Artine Artinian (Born Dec. ... Alfred Jules Ayer (October 29, 1910 _ June 27, 1989), better known as simply A. J. Ayer (and called Freddie by friends), was a philosopher who helped popularise logical positivism in English-speaking countries in his books Language, Truth and Logic (1936) and The Problem of Knowledge (1956). ... Saul Bellow, born Solomon Bellows, (Lachine, Quebec, Canada, June 10, 1915 – April 5, 2005 in Brookline, Massachusetts) was an acclaimed Canadian-born American writer. ... Image:Arendt-blucher. ... Hannah Arendt (October 14, 1906 – December 4, 1975) was a German Jewish political theorist. ... Benjamin Boretz is a twentieth- and twenty-first-century music theorist and composer. ... James Chace (October 16, 1931-2004) was an eminent historian, writing on American diplomacy and statecraft. ... Jacob Druckman (June 26, 1928 – May 24, 1996) was an American composer born in Philadelphia. ... Ralph Ellison (March 1, 1913[1] – April 16, 1994) was a scholar and writer. ... Heinz Insu Fenkl is an author, editor, translator, and mythic scholar. ... William Gaddis (December 29, 1922 - December 16, 1998) was an American novelist. ... Garry L. Hagberg is an author, professor, philosopher, and jazz musician. ... Daron Aric Hagen Daron Aric Hagen (born November 4, 1961, in Milwaukee, Wisconsin) is an American composer of contemporary classical music and opera. ... Bob Holman Bob Holman is a poet and poetry activist in the United States. ... Mat Johnson (born in Philadelphia August 19, 1970) is the author of Drop and Hunting in Harlem. ... Roy Fox Lichtenstein (27 October 1923–29 September 1997) was a prominent American pop artist, whose work borrowed heavily from popular advertising and comic book styles, which he himself described as being as artificial as possible. // Roy Lichtenstein was born on 27 October 1923 into an upper-middle-class family... Mary McCarthy may refer to: Mary McCarthy (author), novelist, critic, and memoirist (1912-1989) Mary McCarthy (CIA), a former CIA employee accused of leaking information Mary McCarthy (screenwriter) This is a disambiguation page: a list of articles associated with the same title. ... Collection of One Hundred Plaster Surrogates, 1982/90. ... Adolfas Mekas (born 1925 in Lithuania) is a Lithuanian film director. ... For the Louisiana politician, see deLesseps Morrison, Jr. ... Munizs, Paparazzi, cibachrome print of chocolate sauce on paper, 1998. ... Elizabeth Murray (born 1940) is an American artist. ... Albert Jay Nock (October 13, 1870 or 1872 - August 19, 1945) was an influential American libertarian author, educational theorist, and social critic of the early and middle 20th century. ... Arthur Penn (born September 27, 1922 in Philadelphia, Pennsylvania) is a film director of thoughtful films that dont always find an audience. ... Philip Milton Roth (born March 19, 1933, Newark, New Jersey) is an American novelist. ... Roswell Rudd (born Roswell Hopkins Rudd, Jr. ... This article or section does not cite its references or sources. ... Friedrich Wilhelm Sollmann (1881-1951) was a German journalist, politician, and interior minister of the Weimar Republic. ... William Fense Weaver (b. ... Dr. Werner Wolff was a musicologist and founder of the Chattanooga Opera Association. ...

Notable alumni/ae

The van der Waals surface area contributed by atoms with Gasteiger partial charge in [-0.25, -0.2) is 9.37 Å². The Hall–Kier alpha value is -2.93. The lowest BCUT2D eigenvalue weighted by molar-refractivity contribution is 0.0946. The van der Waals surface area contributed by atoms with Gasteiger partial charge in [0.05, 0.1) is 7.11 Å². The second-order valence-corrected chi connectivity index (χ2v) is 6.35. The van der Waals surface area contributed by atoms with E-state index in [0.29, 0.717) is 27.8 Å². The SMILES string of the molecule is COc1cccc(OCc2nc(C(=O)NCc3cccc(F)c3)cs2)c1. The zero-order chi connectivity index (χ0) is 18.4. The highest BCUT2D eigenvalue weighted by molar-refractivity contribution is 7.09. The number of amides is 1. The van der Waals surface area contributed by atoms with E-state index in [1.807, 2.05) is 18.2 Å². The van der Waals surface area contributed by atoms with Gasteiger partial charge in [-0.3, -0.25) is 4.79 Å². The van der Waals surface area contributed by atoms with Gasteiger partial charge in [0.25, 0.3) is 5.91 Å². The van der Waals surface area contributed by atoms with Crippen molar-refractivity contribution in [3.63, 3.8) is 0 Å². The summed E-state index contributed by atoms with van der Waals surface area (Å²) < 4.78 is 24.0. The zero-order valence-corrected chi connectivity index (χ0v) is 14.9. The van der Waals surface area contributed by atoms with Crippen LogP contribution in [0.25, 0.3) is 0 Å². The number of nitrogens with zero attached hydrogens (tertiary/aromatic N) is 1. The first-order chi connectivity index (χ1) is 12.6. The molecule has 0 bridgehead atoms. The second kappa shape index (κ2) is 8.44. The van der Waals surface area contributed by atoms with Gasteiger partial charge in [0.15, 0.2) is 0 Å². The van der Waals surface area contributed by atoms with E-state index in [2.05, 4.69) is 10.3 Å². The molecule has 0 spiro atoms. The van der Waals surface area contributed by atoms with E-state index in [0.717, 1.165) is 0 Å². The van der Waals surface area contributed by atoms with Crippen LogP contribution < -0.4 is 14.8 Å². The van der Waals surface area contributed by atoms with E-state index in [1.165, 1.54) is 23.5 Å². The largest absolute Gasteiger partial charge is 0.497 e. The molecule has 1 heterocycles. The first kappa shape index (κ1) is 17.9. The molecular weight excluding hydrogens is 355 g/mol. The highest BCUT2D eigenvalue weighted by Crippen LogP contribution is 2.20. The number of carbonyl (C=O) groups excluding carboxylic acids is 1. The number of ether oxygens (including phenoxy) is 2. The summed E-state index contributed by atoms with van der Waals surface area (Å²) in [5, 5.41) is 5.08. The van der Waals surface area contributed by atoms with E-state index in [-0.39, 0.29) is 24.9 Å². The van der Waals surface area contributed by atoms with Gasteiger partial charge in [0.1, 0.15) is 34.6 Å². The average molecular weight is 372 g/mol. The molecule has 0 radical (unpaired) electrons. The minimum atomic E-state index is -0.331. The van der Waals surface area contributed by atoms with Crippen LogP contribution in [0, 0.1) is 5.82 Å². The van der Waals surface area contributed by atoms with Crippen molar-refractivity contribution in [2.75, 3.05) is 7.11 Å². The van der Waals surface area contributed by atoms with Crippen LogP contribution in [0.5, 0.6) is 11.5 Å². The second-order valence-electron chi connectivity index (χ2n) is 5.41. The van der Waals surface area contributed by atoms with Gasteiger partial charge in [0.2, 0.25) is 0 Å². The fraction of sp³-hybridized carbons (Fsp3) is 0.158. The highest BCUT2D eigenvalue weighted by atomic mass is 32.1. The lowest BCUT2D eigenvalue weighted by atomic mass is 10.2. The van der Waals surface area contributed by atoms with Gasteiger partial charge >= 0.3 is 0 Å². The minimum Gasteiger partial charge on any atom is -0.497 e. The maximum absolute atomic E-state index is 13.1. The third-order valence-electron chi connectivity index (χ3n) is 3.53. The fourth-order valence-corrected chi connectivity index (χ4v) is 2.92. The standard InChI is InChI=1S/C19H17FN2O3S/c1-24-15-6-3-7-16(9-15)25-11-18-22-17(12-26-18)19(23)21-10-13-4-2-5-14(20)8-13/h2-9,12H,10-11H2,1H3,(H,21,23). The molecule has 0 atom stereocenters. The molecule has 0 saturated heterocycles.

Walter Carl Becker (born February 20, 1950 in New York, New York) is the guitarist (and sometimes electric bassist) half of the duo at the core of the jazz-rock group Steely Dan. ... This article does not cite any references or sources. ... Sadie Benning is a video maker, visual artist, and musician. ... Harvey Bialy Harvey Bialy is an American molecular biologist and AIDS dissident. ... Laszlo Z. Bito László Z. Bitó (born 7 September 1934, Budapest) is a physiologist and a writer. ... Ran Blake (April 20, 1935 - ). Eccentric pianist and faculty member at the New England Conservatory of Music, Ran Blake has spearheaded the Third Stream movement which effectively infuses all musical genres into one. ... Anne Bogart is an American director of theatre. ... Jordan Bridges on The WB television series Charmed Jordan Bridges (born November 13, 1973 in California, USA) is an American actor. ... Mary Caponegro is an experimental fiction writer whose collections include Tales from the Next Village, the Star Cafe, Five Doubts, and The Complexities of Intimacy. ... For other uses, see Chevy Chase (disambiguation). ... Phyllis Chesler (Ph. ... This does not adequately cite its references or sources. ... The X-Men are a group of comic book superheroes featured in Marvel Comics. ... This article is being considered for deletion in accordance with Wikipedias deletion policy. ... Babalon riding The Beast, as depicted on the Lust card of Crowleys Thoth Tarot. ... Join My Cult is a subversive, satirical novel written by James Curcio and released by New Falcon Publications (publisher of some notable counter-culture authors such Robert Anton Wilson, Timothy Leary, and Aleister Crowley). ... Blythe Katherine Danner (born February 3, 1943) is a prolific two time Emmy-winning American actress who has appeared in numerous stage, screen, and film roles. ... Rikki Ducornet was born Erika DeGre on April 19, 1949 in Canton, New York. ... Donald Jay Fagen (born January 10, 1948 in Passaic, New Jersey) is an American musician and songwriter, best known as co-writer, co-founder, singer, and pianist with the jazz-rock band Steely Dan. ... This article does not cite any references or sources. ... Ronan Seamus Farrow was born Satchel OSullivan Farrow on December 19, 1987, son of Woody Allen and Mia Farrow. ... Mark L. Feinsod (born March 7, 1972) is an American film and music video director, based in New York City, whose work straddles an odd line between the experimental and narrative modes. ... Lola Glaudini, born November 24, 1972 is an American actress. ... This article is about the television series. ... Joanne Greenbaum (b. ... Kenneth Milton Grimwood (February 27, 1944 - June 6, 2003) was an American author of fantasy fiction combining themes of life-affirmation and hope with metaphysical concepts, themes found in his best-known novel, the highly popular Replay. ... For the Lord of Appeal in Ordinary, see Christopher Guest, Baron Guest. ... This Is Spin̈al Tap (which is officially spelled with a non-functional umlaut symbol over the N) is a 1984 mockumentary directed by Rob Reiner and starring members of the semi-fictional heavy-metal glam rock band Spinal Tap. ... Waiting for Guffman is a mockumentary written,starring, and directed by Christopher Guest that was released in 1997. ... Best in Show can refer to the following: The overall winner among many competitors, usually based on appearance or quality, such as at a dog show The mockumentary movie about dog shows, Best in Show This is a disambiguation page — a navigational aid which lists other pages that might... 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Notable dropouts